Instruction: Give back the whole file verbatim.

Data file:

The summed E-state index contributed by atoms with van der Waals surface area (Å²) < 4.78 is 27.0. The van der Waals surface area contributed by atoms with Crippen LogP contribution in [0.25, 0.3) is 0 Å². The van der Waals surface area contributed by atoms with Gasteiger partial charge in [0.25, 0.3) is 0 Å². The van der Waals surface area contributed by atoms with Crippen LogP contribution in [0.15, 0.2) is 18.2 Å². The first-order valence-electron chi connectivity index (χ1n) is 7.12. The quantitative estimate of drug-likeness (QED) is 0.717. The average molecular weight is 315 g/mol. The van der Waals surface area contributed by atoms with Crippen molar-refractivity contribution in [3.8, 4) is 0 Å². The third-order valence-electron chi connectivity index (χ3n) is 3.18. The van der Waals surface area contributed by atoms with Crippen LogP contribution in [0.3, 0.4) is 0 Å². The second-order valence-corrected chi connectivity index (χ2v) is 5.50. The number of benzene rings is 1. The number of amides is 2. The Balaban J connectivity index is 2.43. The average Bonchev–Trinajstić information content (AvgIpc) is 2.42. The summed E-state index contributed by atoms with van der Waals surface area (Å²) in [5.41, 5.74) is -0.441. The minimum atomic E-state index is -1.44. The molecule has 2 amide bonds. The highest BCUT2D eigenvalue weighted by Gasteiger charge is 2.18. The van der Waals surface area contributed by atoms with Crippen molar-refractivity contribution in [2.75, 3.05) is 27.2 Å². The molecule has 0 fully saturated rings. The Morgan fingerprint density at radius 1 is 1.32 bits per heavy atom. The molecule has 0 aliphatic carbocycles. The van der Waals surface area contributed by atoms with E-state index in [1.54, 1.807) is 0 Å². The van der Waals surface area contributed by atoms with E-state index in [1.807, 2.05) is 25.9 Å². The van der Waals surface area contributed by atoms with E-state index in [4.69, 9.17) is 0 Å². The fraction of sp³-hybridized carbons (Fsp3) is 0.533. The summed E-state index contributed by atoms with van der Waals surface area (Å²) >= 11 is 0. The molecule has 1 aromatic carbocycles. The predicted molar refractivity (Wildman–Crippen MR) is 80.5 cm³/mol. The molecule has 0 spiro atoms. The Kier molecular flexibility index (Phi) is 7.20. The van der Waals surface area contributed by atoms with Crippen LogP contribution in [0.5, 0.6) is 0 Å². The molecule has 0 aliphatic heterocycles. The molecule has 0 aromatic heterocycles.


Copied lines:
The summed E-state index contributed by atoms with van der Waals surface area (Å²) < 4.78 is 27.0. The van der Waals surface area contributed by atoms with Crippen LogP contribution in [0.25, 0.3) is 0 Å². The van der Waals surface area contributed by atoms with Gasteiger partial charge in [0.25, 0.3) is 0 Å². The van der Waals surface area contributed by atoms with Crippen LogP contribution in [0.15, 0.2) is 18.2 Å². The first-order valence-electron chi connectivity index (χ1n) is 7.12. The quantitative estimate of drug-likeness (QED) is 0.717. The average molecular weight is 315 g/mol. The van der Waals surface area contributed by atoms with Crippen molar-refractivity contribution in [3.8, 4) is 0 Å². The third-order valence-electron chi connectivity index (χ3n) is 3.18. The van der Waals surface area contributed by atoms with Crippen LogP contribution in [0.3, 0.4) is 0 Å². The second-order valence-corrected chi connectivity index (χ2v) is 5.50. The number of benzene rings is 1. The number of amides is 2. The Balaban J connectivity index is 2.43. The average Bonchev–Trinajstić information content (AvgIpc) is 2.42. The summed E-state index contributed by atoms with van der Waals surface area (Å²) in [5.41, 5.74) is -0.441. The minimum atomic E-state index is -1.44. The molecule has 2 amide bonds. The highest BCUT2D eigenvalue weighted by Gasteiger charge is 2.18. The van der Waals surface area contributed by atoms with Crippen molar-refractivity contribution in [2.75, 3.05) is 27.2 Å². The molecule has 0 fully saturated rings. The Morgan fingerprint density at radius 1 is 1.32 bits per heavy atom. The molecule has 0 aliphatic carbocycles. The van der Waals surface area contributed by atoms with E-state index in [1.54, 1.807) is 0 Å². The van der Waals surface area contributed by atoms with E-state index in [1.807, 2.05) is 25.9 Å². The van der Waals surface area contributed by atoms with E-state index in [4.69, 9.17) is 0 Å². The fraction of sp³-hybridized carbons (Fsp3) is 0.533. The summed E-state index contributed by atoms with van der Waals surface area (Å²) >= 11 is 0. The molecule has 1 aromatic carbocycles. The predicted molar refractivity (Wildman–Crippen MR) is 80.5 cm³/mol. The molecule has 0 spiro atoms. The Kier molecular flexibility index (Phi) is 7.20. The van der Waals surface area contributed by atoms with Crippen LogP contribution in [0.5, 0.6) is 0 Å². The molecule has 0 aliphatic heterocycles. The molecule has 0 aromatic heterocycles.